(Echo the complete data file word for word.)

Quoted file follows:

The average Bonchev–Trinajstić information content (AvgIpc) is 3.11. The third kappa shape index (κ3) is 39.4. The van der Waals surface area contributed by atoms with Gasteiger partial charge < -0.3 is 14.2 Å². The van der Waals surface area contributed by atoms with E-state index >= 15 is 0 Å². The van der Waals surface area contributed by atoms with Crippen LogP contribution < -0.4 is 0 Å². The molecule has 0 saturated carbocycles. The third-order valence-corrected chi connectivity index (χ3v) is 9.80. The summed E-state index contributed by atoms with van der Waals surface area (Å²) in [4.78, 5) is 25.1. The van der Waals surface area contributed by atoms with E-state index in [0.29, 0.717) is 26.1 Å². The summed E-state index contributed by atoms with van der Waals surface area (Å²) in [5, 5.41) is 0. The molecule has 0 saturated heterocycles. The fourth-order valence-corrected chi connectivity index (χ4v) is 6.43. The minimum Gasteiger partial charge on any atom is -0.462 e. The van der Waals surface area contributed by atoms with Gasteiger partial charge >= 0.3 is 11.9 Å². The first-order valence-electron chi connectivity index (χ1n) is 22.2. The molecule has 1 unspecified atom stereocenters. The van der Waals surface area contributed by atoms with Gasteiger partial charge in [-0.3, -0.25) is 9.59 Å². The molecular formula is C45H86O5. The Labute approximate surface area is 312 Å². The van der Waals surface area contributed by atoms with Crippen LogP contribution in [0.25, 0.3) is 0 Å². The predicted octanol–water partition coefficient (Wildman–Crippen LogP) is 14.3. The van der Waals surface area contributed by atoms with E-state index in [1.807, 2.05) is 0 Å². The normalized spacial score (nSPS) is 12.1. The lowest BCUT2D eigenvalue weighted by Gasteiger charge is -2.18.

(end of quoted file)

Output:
The average Bonchev–Trinajstić information content (AvgIpc) is 3.11. The third kappa shape index (κ3) is 39.4. The van der Waals surface area contributed by atoms with Gasteiger partial charge < -0.3 is 14.2 Å². The van der Waals surface area contributed by atoms with E-state index >= 15 is 0 Å². The van der Waals surface area contributed by atoms with Crippen LogP contribution < -0.4 is 0 Å². The molecule has 0 saturated carbocycles. The third-order valence-corrected chi connectivity index (χ3v) is 9.80. The summed E-state index contributed by atoms with van der Waals surface area (Å²) in [4.78, 5) is 25.1. The van der Waals surface area contributed by atoms with E-state index in [0.29, 0.717) is 26.1 Å². The summed E-state index contributed by atoms with van der Waals surface area (Å²) in [5, 5.41) is 0. The molecule has 0 saturated heterocycles. The fourth-order valence-corrected chi connectivity index (χ4v) is 6.43. The minimum Gasteiger partial charge on any atom is -0.462 e. The van der Waals surface area contributed by atoms with Gasteiger partial charge >= 0.3 is 11.9 Å². The first-order valence-electron chi connectivity index (χ1n) is 22.2. The molecule has 1 unspecified atom stereocenters. The van der Waals surface area contributed by atoms with Gasteiger partial charge in [-0.3, -0.25) is 9.59 Å². The molecular formula is C45H86O5. The Labute approximate surface area is 312 Å². The van der Waals surface area contributed by atoms with Crippen LogP contribution in [0.25, 0.3) is 0 Å². The predicted octanol–water partition coefficient (Wildman–Crippen LogP) is 14.3. The van der Waals surface area contributed by atoms with E-state index in [1.807, 2.05) is 0 Å². The normalized spacial score (nSPS) is 12.1. The lowest BCUT2D eigenvalue weighted by Gasteiger charge is -2.18.